Yesterday Adobe issued a security update to address CVE-2012-1535 that was being exploited in the wild.
The sample that we analyzed is a Microsoft Office Word document with an embedded malicious Flash file.
The name of the malicious doc file is iPhone 5 Battery.doc, md5: 7e3770351aed43fd6c5cab8e06dc0300
The doc file contains an uncompressed flash file at offset 13832. The file contains the code to do the heap spraying.
The shellcode uses a XOR loader to decrypt and execute the embedded payload encrypted using a 256-byte XOR key within the DOC file.
We can easily extract the payload using our findexec.py script.
$python findexec.py “iPhone 5 Battery.doc” OFFICE
Analyzing Office file
One Byte distributionAverage 1166
Detected possible cyphered data on position 67584 of length 135168
Best Val num ocurrences 256
Guessed key length 256
Key found c4c5c6c7d8d9dadbdcdddedfd0d1d2d3d4d5d6d728292a2b2c2d2e2f202122232425262738393a3b3c3d3e3f3031
Found executable at offset 3264
File saved on 1345068027.exe
Found executable at offset 27936
File saved on 1345068028.exe
Once the document is open and the vulnerability is exploited, the shellcode opens a benign doc file with the following content:
Once the payload is executed, the following dll is dropped on the system:
C:\Documents and Settings\Administrator\Application Data\taskman.dll
And executed using rundll32:
rundll32.exe C:\Documents and Settings\Administrator\Application Data\taskman.dll start
This backdoor is know as c0d0so0 and also Backdoor.Briba and it has been seen in other targeted attacks exploiting CVE-2012-0779 among others during the past few months.
The backdoor contacts the remote sever publicnews.mooo.com using a HTTP POST request:
It also tries to download the following file:
publicnews.mooo.com points to:
22.214.171.124 - 126.96.36.199
Psychz Networks PSYCHZ-NETWORKS (NET-108-171-240-0-1) 188.8.131.52 - 184.108.40.206
The server is not responding anymore but based on the VirusTotal report it seems the logo.gif is a zip file that contains an executable that is dropped on the system:
C:\Documents and Settings\<USER>\Application Data\TASKMAN_16vtn.exe
The executable drops another DLL that is called using rundll32:
C:\WINDOWS\system32\cmd.exe C:\WINDOWS\system32\cmd.exe” /c rundll32.exe “C:\Documents and Settings\All Users\Application Data\XpsFilter.dll” (successful)
That process performs HTTP POST requests to the following url:
hxxp://publicupdate[.]mooo[.]com / index000000001.asp
That resolves to:
220.127.116.11 - 18.104.22.168
Rua de Lagos, Telecentro
P.O. Box 868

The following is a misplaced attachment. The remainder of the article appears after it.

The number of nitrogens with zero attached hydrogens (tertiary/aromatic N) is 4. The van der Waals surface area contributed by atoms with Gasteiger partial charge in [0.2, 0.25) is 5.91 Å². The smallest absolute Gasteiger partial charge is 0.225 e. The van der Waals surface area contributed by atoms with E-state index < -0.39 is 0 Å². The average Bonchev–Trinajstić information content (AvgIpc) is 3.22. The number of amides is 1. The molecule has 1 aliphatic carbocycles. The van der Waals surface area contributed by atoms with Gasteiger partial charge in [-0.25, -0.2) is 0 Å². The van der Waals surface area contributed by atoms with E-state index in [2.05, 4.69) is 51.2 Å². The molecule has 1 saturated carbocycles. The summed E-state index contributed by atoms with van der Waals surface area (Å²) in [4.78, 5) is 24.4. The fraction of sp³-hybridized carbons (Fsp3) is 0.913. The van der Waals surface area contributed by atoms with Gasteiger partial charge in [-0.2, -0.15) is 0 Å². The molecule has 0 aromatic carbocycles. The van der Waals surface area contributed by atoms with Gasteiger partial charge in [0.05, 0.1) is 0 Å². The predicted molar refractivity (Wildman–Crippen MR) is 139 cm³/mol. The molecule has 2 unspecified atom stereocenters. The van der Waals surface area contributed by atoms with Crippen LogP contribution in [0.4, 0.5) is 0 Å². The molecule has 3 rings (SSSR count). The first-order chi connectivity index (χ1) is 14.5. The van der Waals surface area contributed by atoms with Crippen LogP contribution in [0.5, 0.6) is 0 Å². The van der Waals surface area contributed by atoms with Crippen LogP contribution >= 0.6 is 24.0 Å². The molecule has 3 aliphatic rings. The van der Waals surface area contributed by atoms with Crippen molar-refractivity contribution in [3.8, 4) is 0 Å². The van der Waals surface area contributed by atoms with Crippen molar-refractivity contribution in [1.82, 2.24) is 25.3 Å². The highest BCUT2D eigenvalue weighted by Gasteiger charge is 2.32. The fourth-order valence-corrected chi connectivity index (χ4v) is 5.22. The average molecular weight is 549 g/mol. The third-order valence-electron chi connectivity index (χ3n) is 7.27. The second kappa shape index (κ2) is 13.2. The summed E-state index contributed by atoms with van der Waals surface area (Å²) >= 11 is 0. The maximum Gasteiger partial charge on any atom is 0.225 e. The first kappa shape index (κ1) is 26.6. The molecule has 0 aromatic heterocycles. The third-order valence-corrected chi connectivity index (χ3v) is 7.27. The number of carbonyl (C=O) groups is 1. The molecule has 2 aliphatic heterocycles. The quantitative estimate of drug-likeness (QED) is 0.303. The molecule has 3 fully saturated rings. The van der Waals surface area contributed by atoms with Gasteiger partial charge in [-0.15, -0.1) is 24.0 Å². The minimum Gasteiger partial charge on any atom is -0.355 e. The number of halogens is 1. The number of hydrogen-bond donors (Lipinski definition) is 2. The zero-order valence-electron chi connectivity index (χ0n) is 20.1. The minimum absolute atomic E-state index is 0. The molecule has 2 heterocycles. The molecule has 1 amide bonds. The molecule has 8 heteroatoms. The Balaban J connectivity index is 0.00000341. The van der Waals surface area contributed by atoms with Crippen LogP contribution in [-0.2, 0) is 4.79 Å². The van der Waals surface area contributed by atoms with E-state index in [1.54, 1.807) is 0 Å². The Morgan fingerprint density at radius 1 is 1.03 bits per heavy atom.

The use of Dynamic DNS providers like DynDNS.org , 3322.net.. is very common in this kind of threats. You should be monitoring the requests to dynamic dns providers in your network, you can use the following snort rule to detect hosts contacting mooo.com subdomains:
alert udp $HOME_NET any -> $EXTERNAL_NET 53 (msg:“ET INFO DYNAMIC_DNS Query to mooo.com Domain *.mooo.com”; content:”|01 00 00 01 00 00 00 00 00 00|”; depth:10; offset:2; content:”|04|mooo|03|com|00|”; fast_pattern; distance:0; threshold: type limit, count 1, track by_src, seconds 300; classtype:misc-activity; sid:1111111113; rev:6;)
alert tcp $HOME_NET any -> $EXTERNAL_NET $HTTP_PORTS (msg:“INFO DYNAMIC_DNS HTTP Request to a *.mooo.com Domain”; flow:established,to_server; content:”.mooo.com|0D 0A|”; http_header; classtype:bad-unknown; sid:1111111112; rev:3;)
The following rule is also useful to detect the presence of Backdoor.Briba:
alert tcp $HOME_NET any -> $EXTERNAL_NET $HTTP_PORTS (msg:“TROJAN Backdoor.Briba Checkin”; flow:to_server,established; content:“POST”; nocase; http_method; content:“loginmid=”; http_client_body; content:“nickid=”; http_client_body; classtype:trojan-activity; sid:1111111114; rev:1;)
And of course, remember to patch your systems!
We have found another sample of Backdoor.Briba related with the same campaign. This sample connects to the C&C publicdocs.mooo.com. In this case the server is running. The sample downloads the file hxxp://publicdocs[.]mooo[.]com / docs / help.gif
The file contains a GIF header followed by a password protected zip file. It is easy to extract the password from the original sample (password123).
It drops and executes XpsFilter.dll that we previously mentioned. This file has a low Antivirus detection rate: